Aditi’s Mehrunissa in Padmaavat will always remain one of the most underrated performances of our time. She has always been a good actress, and she sticks to the basics without crossing the line of ‘method acting’.
The Girl on the Train Movie Review: Direction, Music
Ed Catmull once rightly said, “Driving the train doesn’t set its course. The real job is laying the track,” and that’s what Ribhudas Gupta has done with his direction. His efforts, of not making this ‘confusing’ by going non-linear at times, are visible from the way he treats the narrative. It’s always a good thing for a director also to pen the screenplay of such stories; that’s how the writing feels more in-sync with what’s happening on screen. Despite all the efforts, this story is such that it would evoke the puzzled feeling in many, impacting their overall likeness towards the final product. I’m not from one of them, but I know there’ll be many out there.
Songs in such films have to maintain a safe distance from the story not to become any hindrance in the viewers’ watching experience. There were a couple of songs, and I didn’t mind a single one. Sukhwinder Singh’s Chhal Gaya Chhalaa matches the plot’s intensity, and it clicks. Neha Kakkar beautifully undersings (for the lack of a better term) with Matlabi Yariyan. Parineeti Chopra’s version for the same song blends in well with the climax. I don’t even remember when was the last time I didn’t mind songs in a thriller. Andhadhun, maybe.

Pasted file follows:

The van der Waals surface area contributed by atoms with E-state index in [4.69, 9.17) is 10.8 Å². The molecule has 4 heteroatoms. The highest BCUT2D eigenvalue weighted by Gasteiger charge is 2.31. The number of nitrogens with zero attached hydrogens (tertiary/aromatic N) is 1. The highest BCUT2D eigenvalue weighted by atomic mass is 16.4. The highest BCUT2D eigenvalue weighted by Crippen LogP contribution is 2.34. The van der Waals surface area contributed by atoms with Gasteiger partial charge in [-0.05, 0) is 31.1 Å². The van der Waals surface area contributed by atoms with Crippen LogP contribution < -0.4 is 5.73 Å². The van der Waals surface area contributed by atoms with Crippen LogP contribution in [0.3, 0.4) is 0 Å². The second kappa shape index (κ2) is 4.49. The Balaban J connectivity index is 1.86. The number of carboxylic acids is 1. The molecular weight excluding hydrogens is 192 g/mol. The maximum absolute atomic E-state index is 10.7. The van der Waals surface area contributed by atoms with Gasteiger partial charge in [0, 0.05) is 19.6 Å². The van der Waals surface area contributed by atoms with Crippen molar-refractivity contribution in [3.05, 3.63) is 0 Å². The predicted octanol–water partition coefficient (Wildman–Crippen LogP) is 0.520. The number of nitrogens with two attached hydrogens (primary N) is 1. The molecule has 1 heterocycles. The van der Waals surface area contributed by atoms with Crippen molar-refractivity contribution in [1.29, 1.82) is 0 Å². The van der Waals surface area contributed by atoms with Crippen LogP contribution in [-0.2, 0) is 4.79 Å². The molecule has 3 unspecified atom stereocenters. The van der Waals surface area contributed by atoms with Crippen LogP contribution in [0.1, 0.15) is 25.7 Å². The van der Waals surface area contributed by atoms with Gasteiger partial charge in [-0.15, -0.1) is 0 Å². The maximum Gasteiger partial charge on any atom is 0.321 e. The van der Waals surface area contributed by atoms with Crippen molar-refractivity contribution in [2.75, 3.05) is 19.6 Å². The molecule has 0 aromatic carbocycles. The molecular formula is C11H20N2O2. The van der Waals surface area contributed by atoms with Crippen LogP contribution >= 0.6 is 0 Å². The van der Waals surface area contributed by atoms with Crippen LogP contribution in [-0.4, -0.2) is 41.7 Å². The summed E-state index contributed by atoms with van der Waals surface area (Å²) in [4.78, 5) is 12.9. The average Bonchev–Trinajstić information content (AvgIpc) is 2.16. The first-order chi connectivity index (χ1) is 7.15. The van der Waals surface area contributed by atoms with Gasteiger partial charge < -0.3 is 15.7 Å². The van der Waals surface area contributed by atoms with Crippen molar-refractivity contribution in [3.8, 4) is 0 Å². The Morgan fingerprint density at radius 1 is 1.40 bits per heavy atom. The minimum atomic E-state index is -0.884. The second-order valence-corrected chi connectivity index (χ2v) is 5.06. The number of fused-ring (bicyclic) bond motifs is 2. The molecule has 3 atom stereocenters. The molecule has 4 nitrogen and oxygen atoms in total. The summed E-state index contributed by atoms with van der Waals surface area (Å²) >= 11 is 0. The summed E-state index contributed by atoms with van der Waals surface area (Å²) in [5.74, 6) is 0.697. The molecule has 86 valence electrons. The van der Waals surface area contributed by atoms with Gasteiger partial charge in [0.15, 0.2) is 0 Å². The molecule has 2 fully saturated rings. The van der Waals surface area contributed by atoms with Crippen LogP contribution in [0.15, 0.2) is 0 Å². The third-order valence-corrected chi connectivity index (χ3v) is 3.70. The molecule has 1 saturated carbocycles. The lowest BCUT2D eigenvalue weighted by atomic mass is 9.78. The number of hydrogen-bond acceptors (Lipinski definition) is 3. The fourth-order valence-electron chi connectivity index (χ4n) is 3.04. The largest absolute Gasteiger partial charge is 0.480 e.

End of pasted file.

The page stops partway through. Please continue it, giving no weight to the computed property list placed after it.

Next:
The Girl on the Train Movie Review: The Last Word
All said and done; this makes it to the rare list of ‘movie remakes that weren’t a blunder’. It does what a thriller should do, along with some notables add-ons. All three women (and a very talented Avinash Tiwary) individually add a lot to the already breath-clasping story. Highly recommended!
Three and a half stars!
The Girl on the Train Trailer
The Girl on the Train released on 26 February, 2021.